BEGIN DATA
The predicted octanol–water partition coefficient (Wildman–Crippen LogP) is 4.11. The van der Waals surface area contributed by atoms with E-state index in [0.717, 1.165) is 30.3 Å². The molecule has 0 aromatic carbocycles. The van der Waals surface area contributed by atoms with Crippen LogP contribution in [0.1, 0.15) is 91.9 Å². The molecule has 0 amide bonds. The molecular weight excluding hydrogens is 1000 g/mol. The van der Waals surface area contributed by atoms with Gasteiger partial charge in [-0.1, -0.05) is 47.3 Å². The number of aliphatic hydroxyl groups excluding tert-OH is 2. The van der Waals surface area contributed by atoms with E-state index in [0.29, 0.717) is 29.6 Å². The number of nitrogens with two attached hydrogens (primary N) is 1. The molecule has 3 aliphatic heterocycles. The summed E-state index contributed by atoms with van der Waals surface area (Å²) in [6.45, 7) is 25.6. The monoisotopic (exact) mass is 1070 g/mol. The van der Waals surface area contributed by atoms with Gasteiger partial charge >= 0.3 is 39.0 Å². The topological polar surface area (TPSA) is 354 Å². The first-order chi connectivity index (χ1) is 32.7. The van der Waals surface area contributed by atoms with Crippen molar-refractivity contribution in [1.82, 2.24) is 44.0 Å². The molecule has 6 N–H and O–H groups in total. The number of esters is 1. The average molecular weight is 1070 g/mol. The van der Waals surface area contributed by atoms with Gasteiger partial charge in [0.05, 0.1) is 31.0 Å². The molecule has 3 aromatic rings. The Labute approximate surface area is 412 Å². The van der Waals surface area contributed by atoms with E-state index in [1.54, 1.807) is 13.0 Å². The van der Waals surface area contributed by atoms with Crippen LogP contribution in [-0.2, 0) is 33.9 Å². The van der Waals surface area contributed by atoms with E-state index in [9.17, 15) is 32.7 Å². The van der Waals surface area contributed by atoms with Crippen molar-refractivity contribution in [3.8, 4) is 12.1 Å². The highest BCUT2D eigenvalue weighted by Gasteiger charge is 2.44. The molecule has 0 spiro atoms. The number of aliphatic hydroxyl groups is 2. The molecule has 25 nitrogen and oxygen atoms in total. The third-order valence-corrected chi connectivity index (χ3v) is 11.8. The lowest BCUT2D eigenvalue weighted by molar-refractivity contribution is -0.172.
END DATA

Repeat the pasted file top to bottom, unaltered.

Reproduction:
The predicted octanol–water partition coefficient (Wildman–Crippen LogP) is 4.11. The van der Waals surface area contributed by atoms with E-state index in [0.717, 1.165) is 30.3 Å². The molecule has 0 aromatic carbocycles. The van der Waals surface area contributed by atoms with Crippen LogP contribution in [0.1, 0.15) is 91.9 Å². The molecule has 0 amide bonds. The molecular weight excluding hydrogens is 1000 g/mol. The van der Waals surface area contributed by atoms with Gasteiger partial charge in [-0.1, -0.05) is 47.3 Å². The number of aliphatic hydroxyl groups excluding tert-OH is 2. The van der Waals surface area contributed by atoms with E-state index in [0.29, 0.717) is 29.6 Å². The number of nitrogens with two attached hydrogens (primary N) is 1. The molecule has 3 aliphatic heterocycles. The summed E-state index contributed by atoms with van der Waals surface area (Å²) in [6.45, 7) is 25.6. The monoisotopic (exact) mass is 1070 g/mol. The van der Waals surface area contributed by atoms with Gasteiger partial charge >= 0.3 is 39.0 Å². The topological polar surface area (TPSA) is 354 Å². The first-order chi connectivity index (χ1) is 32.7. The van der Waals surface area contributed by atoms with Crippen molar-refractivity contribution in [1.82, 2.24) is 44.0 Å². The molecule has 6 N–H and O–H groups in total. The number of esters is 1. The average molecular weight is 1070 g/mol. The van der Waals surface area contributed by atoms with Gasteiger partial charge in [0.05, 0.1) is 31.0 Å². The molecule has 3 aromatic rings. The Labute approximate surface area is 412 Å². The van der Waals surface area contributed by atoms with E-state index in [1.54, 1.807) is 13.0 Å². The van der Waals surface area contributed by atoms with Crippen LogP contribution in [-0.2, 0) is 33.9 Å². The van der Waals surface area contributed by atoms with E-state index in [9.17, 15) is 32.7 Å². The van der Waals surface area contributed by atoms with Crippen molar-refractivity contribution in [3.8, 4) is 12.1 Å². The highest BCUT2D eigenvalue weighted by Gasteiger charge is 2.44. The molecule has 0 spiro atoms. The number of aliphatic hydroxyl groups is 2. The molecule has 25 nitrogen and oxygen atoms in total. The third-order valence-corrected chi connectivity index (χ3v) is 11.8. The lowest BCUT2D eigenvalue weighted by molar-refractivity contribution is -0.172.